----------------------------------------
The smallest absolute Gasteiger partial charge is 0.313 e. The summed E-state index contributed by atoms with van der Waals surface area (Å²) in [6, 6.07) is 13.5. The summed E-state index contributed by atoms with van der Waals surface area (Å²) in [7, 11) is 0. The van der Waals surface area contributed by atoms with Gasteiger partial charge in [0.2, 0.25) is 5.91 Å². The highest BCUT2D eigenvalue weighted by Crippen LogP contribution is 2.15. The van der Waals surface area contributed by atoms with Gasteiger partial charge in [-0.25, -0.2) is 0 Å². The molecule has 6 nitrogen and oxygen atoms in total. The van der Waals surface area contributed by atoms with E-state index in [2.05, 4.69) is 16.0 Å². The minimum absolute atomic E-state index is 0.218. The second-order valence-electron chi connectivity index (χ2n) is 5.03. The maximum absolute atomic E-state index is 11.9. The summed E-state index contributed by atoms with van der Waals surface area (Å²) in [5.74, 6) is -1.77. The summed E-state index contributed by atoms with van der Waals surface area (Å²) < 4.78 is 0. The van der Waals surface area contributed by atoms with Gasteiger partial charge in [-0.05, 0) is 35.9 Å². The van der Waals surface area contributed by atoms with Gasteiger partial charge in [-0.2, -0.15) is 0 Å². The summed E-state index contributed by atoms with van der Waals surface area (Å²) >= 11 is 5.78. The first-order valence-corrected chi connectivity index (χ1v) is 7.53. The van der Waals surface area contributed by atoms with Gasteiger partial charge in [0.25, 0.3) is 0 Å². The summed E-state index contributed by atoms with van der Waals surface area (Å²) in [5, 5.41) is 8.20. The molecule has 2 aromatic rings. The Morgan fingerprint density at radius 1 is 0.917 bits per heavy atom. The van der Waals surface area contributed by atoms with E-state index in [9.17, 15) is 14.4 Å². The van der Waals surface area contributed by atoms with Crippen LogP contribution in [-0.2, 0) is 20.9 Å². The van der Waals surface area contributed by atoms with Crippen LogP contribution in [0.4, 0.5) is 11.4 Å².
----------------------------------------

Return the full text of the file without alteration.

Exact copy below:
The smallest absolute Gasteiger partial charge is 0.313 e. The summed E-state index contributed by atoms with van der Waals surface area (Å²) in [6, 6.07) is 13.5. The summed E-state index contributed by atoms with van der Waals surface area (Å²) in [7, 11) is 0. The van der Waals surface area contributed by atoms with Gasteiger partial charge in [0.2, 0.25) is 5.91 Å². The highest BCUT2D eigenvalue weighted by Crippen LogP contribution is 2.15. The van der Waals surface area contributed by atoms with Gasteiger partial charge in [-0.25, -0.2) is 0 Å². The molecule has 6 nitrogen and oxygen atoms in total. The van der Waals surface area contributed by atoms with E-state index in [2.05, 4.69) is 16.0 Å². The minimum absolute atomic E-state index is 0.218. The second-order valence-electron chi connectivity index (χ2n) is 5.03. The maximum absolute atomic E-state index is 11.9. The summed E-state index contributed by atoms with van der Waals surface area (Å²) in [5.74, 6) is -1.77. The summed E-state index contributed by atoms with van der Waals surface area (Å²) < 4.78 is 0. The van der Waals surface area contributed by atoms with Gasteiger partial charge in [-0.05, 0) is 35.9 Å². The van der Waals surface area contributed by atoms with Gasteiger partial charge in [-0.2, -0.15) is 0 Å². The summed E-state index contributed by atoms with van der Waals surface area (Å²) >= 11 is 5.78. The first-order valence-corrected chi connectivity index (χ1v) is 7.53. The van der Waals surface area contributed by atoms with Gasteiger partial charge in [0.25, 0.3) is 0 Å². The summed E-state index contributed by atoms with van der Waals surface area (Å²) in [5, 5.41) is 8.20. The molecule has 2 aromatic rings. The Morgan fingerprint density at radius 1 is 0.917 bits per heavy atom. The van der Waals surface area contributed by atoms with E-state index in [9.17, 15) is 14.4 Å². The van der Waals surface area contributed by atoms with Crippen LogP contribution in [-0.2, 0) is 20.9 Å². The van der Waals surface area contributed by atoms with Crippen LogP contribution in [0.4, 0.5) is 11.4 Å².